Coming from peaceful Bali, Indonesia to Seoul, Korea is quite the dynamic contrast...to say the least.
Seoul, Korea is easily one of my favorite cities in the world. It's got the best public transportation in the world, the food is amazing, there's public parks everywhere, and there's something always going on. Every time I come here I know I'm in for a good time. The best part about coming to Korea is spending time with my family here that I get to see so little of, being that I live across the world from them. Especially my grandmother, who at 90 years old is still active and yelling at me to eat.
When I first stepped out from the airport it hit me that I was no longer in Indonesia. The weather was colder - I could actually see my breathe, the cars were more modern and larger, and the skyline was full of tall buildings.
So after being here a week. I've pretty much adjusted back to city life. I felt great back in Bali to be unplugged from the world and not get a bazillion messages or phone calls. The only time I had access to the internet was the occasional Wi-Fi hotspot at a cafe. Here in Korea I'm plugged back into the Matrix. Neo wouldn't be happy with me.
After finally getting settled in I decided to explore around Seoul and the surrounding areas a little bit. I first went to the National Museum of Korea or 국립중앙박물관. The last time I went there was for about a quick 30 minute speed run with no time to really examine anything. So this time I was by myself and took my sweet time. However, it didn't help that every middle school in Seoul pretty decided to send to their students to the museum that day as well. The place the crawling with adolescent boys and girls. I think one of those kids tripped an alarm causing the entire building to be emptied while everyone had to wait outside in the rain for 30 minutes.
I was there for about 3-4 hours, the longest I've been in any museum that didn't include a showing of cinema of some kind. I basically let no spot of the museum go unseen by myself. I felt like I made it my duty to look at everything inside no matter how insignificant the piece.
My favorite things were definitely the Buddha statues along with the celadon pottery. I was eavesdropping on one of the English tours that were passing through the pottery section and heard some interesting things. I don't really enjoy doing tours because I like going at my own pace going quickly through boring shit and slowing down at the stuff I like. The incense burner celadon pottery was done in stages and all of the pottery was made to last. Not like the glassware we have back home that breaks all the dam time, forcing you to buy more...oh wait that's their whole gimmick.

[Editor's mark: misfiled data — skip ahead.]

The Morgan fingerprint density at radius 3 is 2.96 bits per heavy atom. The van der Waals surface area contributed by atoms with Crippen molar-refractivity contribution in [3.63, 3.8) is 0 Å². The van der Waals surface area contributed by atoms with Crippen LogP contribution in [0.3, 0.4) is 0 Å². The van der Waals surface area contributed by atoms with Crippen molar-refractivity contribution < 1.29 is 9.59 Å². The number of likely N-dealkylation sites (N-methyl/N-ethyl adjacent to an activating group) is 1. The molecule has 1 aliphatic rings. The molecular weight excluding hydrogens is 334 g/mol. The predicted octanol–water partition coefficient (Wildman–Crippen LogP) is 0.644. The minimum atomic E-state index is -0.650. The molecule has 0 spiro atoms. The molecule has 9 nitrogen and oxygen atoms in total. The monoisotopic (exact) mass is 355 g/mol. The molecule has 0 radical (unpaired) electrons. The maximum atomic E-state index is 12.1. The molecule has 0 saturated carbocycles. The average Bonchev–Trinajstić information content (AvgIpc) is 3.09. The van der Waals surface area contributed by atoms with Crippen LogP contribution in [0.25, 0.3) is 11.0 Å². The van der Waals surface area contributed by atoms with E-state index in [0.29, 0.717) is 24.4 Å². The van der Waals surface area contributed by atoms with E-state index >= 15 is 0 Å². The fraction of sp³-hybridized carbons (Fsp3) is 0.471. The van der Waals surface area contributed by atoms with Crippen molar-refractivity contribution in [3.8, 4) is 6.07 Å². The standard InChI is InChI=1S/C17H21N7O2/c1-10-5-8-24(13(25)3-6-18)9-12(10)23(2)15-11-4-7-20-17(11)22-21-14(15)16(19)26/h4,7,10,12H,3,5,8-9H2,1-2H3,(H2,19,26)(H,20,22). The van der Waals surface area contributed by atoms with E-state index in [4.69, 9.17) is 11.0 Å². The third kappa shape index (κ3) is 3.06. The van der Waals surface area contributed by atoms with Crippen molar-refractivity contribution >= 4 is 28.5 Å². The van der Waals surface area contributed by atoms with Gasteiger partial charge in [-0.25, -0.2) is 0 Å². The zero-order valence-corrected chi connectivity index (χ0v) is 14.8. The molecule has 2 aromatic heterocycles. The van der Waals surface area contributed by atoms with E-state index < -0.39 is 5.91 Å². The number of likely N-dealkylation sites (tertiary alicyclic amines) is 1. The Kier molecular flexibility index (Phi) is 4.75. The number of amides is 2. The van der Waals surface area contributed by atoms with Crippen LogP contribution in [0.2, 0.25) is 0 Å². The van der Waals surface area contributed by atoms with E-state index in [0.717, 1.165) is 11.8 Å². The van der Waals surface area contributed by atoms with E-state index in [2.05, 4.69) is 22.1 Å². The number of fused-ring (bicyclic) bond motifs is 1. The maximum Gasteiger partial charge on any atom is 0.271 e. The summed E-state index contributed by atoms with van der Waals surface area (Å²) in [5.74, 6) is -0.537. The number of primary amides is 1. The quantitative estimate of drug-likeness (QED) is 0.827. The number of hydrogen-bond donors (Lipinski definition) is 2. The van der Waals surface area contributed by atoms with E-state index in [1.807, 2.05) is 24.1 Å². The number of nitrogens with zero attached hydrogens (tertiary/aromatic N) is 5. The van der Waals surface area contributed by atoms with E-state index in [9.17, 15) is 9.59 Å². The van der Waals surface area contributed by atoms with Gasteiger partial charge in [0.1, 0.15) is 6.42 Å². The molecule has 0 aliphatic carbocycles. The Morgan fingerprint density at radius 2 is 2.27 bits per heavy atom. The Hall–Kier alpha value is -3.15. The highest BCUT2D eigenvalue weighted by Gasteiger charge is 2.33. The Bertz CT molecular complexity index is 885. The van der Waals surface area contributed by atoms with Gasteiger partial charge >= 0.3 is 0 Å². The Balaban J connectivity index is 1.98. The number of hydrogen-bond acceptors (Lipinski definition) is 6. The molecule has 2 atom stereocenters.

So no trip to Seoul is complete without a trip to Namdaemun Market or 남대문 시장. This the place where I learned to hone my haggling skills who I inherited from my mother. She is the queen of haggling shit. I once saw her haggle a big ass great wall of China souvenir plate from these two Chinese guys from $15 down to $1. I still don't know how that happened to this day.
Namdaemun is named such because is it the ancient south gate of entrance into Seoul. Nam meaning south Mun meaning door or gate. There are 4 gates for north, south, east, and west. The actual Namdaemun ancient structure was burned down by an arsonist a couple years back, but has now been recently restored back to its original glory or somewhat of it.
Well I came down here for two things to pick up another lens and some hiking pants, both of which I successfully attained. Namdaemun has an entire block dedicated to camera stores. It is heaven if your into photography and film.
Before I left FL I got some hiking pants from Dick's Sporting Goods but they turned out to be too large for me so I gave them to my brother in law instead. Those were $40 and the cheapest in the store. I come here and hiking pants are $12 at the most expensive. I of course haggled the pants I got. Shows how much of a mark up there is back home in the states...those commercial bastards.
One thing I wanted to get before I left the states was a 40mm F2.8 pancake lens. I had used my friend's 40mm and it was so light and easy to walk around with, I told myself I have to get this. So one of the first things I did when I got to Korea was come to this market and haggle for a new 40mm pancake lens that I got for $110. They sell for $150 brand new back home. BOOM BABY! The haggle master is back in action in his element!
Of the few people I know in Korea, one of them happens to be my friend from Mallorca, Spain. Aina is her name and I stayed at her place in Mallorca when I visited Spain for the first time. That was one of the most amazing experiences I've had in my life. The Spaniards know how to live! Now if they could only know how to work their economy and government wouldn't be so shitty. Well anyways I decided to meet up with her and her sister Lucia who happened to be visiting Korea as well. We met up in Insadong which is this little artsy district in Seoul.
So we talked and caught up. Aina is now living in Korea. She's married to a Korean man and has one daughter and another child on the way. Crazy how fast things happen for people in only a couple of years.
One thing that is definitely great here is the street food. It's not the diarrhea, vomit inducing kind that you might find in Bali. It's goooood.
Other than that stuff I've been spending a lot of down time with my family here. We went to the temple on Monday since it was Buddha's Birthday here.
I'm not Buddhist. I'm not very religious or spiritual at all. The only thing I believe in is the highest of any form of belief...in Masta Minch! He is the one who can save me, deliver me, and feed me.
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